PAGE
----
How to Beat Bias Againist the News? Libraries

February 3, 2018 | 1

Lisa Eve Cheby argues that one of the best ways to beat ‘fake news’ claims (which is really media illiteracy) is to fund more libraries. Read the rest of her argument in Entropy. I’m certainly convinced.

One comment:

  1. I think one of the reasons libraries (along with society at large) find themselves in such difficult times is that, at some point in the media evolution/revolution when books started to give ground to other media (even daily newspapers, the best of which are certainly worthwhile, but the frequency and aim of which makes them insufficient, on their own, for achieving healthy perspective), libraries (and educational institutions) found it necessary to strive for “relevance”, to join what they could not beat, as it were. The capitulation to prevailing consumer tastes has left us much the poorer.

    I am a regular patron of my local public library and can’t help but notice that the majority of the other patrons are there to consume the internet, DVDs and newspapers. Maybe a latte, if there is a cafe. Nothing intrinsically wrong with those offerings, except that they’re easily obtained elsewhere and can easily distract from the core purpose of the library. (This concern applies also to books, as my library seems to have more copies of “Chicken Soup for The Soul” than all of its volumes of Nietzsche’s works combined. )

    To the untrained eye, the square footage/staffing/climate control devoted to media resources now readily available in digital form seems unnecessary. So politicians make librarians atone for the sins of previous politicians, who pressed for more “relevant” materials, activities and amenities to please a broader base of voters. They wanted libraries to be more “democratic” (in the worst sense of that word). It’s as if we’re embarrassed to have a place in the community dedicated to learning. (A recent election would suggest that there’s no need for the “It’s as if” in that sentence.) We have to make the library user-friendly to the point of changing its intended use.

    This dynamic (as well as the burden of providing indoor space for the homeless during the day) has made it harder for the public library to serve the pressing need of equipping those citizens who are willing to seek out a more balanced diet of information. The value and achievement of that purpose cannot be measured by head counts and satisfaction surveys, nor any kind of metrics a typical politician could appreciate. This dynamic detracts from the need for at least some of the people in our society (not all of them, but more of them) to focus on timeless unanswered questions. Questions as relevant as ever, but lost in the moment-to-moment stream of up to the minute news and “news”.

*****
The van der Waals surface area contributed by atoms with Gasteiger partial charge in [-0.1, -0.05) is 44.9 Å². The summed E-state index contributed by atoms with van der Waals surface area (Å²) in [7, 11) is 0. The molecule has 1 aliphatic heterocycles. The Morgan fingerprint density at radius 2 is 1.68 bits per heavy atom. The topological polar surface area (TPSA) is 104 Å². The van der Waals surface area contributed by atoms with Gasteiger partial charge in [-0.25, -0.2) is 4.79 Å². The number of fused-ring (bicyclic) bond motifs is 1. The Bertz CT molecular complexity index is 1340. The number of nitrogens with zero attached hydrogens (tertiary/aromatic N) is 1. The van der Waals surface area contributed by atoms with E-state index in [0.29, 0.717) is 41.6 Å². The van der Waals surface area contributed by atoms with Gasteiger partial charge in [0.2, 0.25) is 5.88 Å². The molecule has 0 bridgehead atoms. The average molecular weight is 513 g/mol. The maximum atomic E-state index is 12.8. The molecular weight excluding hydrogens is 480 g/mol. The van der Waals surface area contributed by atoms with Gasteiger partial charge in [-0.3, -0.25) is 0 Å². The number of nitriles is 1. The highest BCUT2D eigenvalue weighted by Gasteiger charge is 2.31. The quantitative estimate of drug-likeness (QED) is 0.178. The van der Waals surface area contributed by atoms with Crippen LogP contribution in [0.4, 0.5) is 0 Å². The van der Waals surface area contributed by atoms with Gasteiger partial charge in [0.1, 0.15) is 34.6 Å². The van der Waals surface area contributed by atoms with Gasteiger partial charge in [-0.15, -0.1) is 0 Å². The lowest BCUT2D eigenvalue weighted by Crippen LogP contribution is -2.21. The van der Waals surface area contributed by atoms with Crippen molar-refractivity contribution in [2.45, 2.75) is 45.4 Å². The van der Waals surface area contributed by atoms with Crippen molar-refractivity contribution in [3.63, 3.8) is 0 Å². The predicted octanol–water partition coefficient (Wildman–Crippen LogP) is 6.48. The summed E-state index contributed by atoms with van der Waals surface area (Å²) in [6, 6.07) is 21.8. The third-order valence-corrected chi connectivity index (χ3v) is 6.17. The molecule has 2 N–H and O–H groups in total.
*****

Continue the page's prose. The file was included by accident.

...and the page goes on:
When people ponder why kids don’t want to learn, I am inclined to suggest it has something to do with the fact that the stuff they’re being taught does not reward curiosity but kills it. (And I’m not suggesting I have a problem with making children memorize some kinds of facts. They should memorize “boring” facts. Without enough raw material on board, there’s no way to learn how to think or how to acquire deeper knowledge. It’s key to knowing what questions to ask, how to formulate them and whether any given materials are responsive or reliable in answering those questions.) I’m against focusing so much attention on questions that can or will be answered–and such questions and answers justifiably forgotten–in the next few minutes or days. This creates a maladjusted “focal length”, an inability to consider facts within a broader context. To test hot takes against the patterns of history. And a disinclination to continue seeking to answer the kinds of questions that will never be fully answered, not in any sort of multiple choice/yes-no/fill in the blank sort of way. Questions that will continue to frustrate us.

    We’re constantly told–not least by media companies and the folks who sell the hardware through which the media travels–that we hold in our hands unprecedented access to knowledge. Meanwhile wisdom slips though our fingers…

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